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Outagamie County (Wis.) State Centennial Committee / Land of the fox, saga of Outagamie County
([1949])

Magnus, J. F.
Tillers of the soil,   pp. 125-140 PDF (3.8 MB)


Page 125


TILLERS OF THE SOIL
               By J. F. Magnus
  The history of modern agriculture in
Outagamie County had its first beginnings
during the early days of Wisconsin settle-
ment. However, county agriculture has
felt the impact of many important in-
fluences. They- include the pre-historic
agriculture carried on by the native In-
dians, the extensive fur trade and the
early development of Wisconsin lumber
industry. All of these have played a part
in the evolution of agriculture as we
know it today.
     INDIANS, FIRST FARMERS
  The first crude farming had been de-
veloped by the Indians long before the
coming of the white man. Father Claude
Allouez, who visited the Indians in in-
terior Wisconsin in 1670, describes early
agriculture among the Fox Indians in the
Jesfuit Relations.
  "These savages are settled in an ex-
cellent country-the soil which is black
there, yielding them Indian corn in abun-
dance. They live by hunting during the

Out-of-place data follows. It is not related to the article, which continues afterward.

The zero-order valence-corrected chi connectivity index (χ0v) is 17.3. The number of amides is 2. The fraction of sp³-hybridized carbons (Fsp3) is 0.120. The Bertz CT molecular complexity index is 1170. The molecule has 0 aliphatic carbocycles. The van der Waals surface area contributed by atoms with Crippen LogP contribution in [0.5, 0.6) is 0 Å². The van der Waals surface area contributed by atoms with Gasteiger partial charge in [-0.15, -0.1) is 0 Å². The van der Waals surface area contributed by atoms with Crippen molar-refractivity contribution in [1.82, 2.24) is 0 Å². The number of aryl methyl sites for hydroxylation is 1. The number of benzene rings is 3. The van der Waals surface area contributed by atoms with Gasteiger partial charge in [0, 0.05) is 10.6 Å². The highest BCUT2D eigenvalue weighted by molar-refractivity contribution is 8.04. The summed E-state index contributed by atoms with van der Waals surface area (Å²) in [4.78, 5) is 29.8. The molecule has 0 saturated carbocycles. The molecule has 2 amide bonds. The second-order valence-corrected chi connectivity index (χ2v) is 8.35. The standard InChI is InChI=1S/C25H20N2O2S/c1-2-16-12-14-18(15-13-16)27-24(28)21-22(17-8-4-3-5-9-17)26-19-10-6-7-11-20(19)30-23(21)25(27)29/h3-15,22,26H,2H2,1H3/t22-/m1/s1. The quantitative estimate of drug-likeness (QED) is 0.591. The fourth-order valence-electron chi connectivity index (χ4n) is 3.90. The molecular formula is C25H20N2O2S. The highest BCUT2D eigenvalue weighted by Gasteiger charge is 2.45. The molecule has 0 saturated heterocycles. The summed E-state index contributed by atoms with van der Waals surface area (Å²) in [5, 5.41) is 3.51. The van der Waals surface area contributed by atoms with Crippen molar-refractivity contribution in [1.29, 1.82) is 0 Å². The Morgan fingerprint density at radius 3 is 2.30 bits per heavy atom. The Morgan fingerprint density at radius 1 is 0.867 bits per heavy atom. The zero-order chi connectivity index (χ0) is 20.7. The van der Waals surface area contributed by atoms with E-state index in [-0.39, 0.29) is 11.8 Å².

winter, returning to their cabins toward
its close, and living there on Indian corn
that they had hidden away the previous
autumn; they season it with fish.''
  Another early explorer, Jonathan
Carver, who traveled through Wisconsin
in 1766, has also left records of agriculture
among the Indians. He wrote, 'The land
adjacent to the Lake (Winnebago) is very
fertile, abounding with grapes, plums,
and other fruits which grow spontane-
ously. The Winnebagoes raise in it a great
quantity of Indian corn, beans, pumpkins,
squashes, watermelons, with some to-
bacco."
  These first records of early Wisconsin
explorers are substantiated by records of
later traders. Robert Dixon, a leading
trader of the British period, wrote in 1793
that the Indians at the falls of the Fox
River raised Indian corn, squash, potatoes,
melons and cucumbers in great abundance
and good tobacco. He found large quanti-
ties of wild oats growing on the low lands
near the river.
  During the fur trade era great and even
revolutionary changes took place in Indi-
an life and customs. These, on the whole,
were not always advantageous to the
Indians. The trade supplied the natives
125


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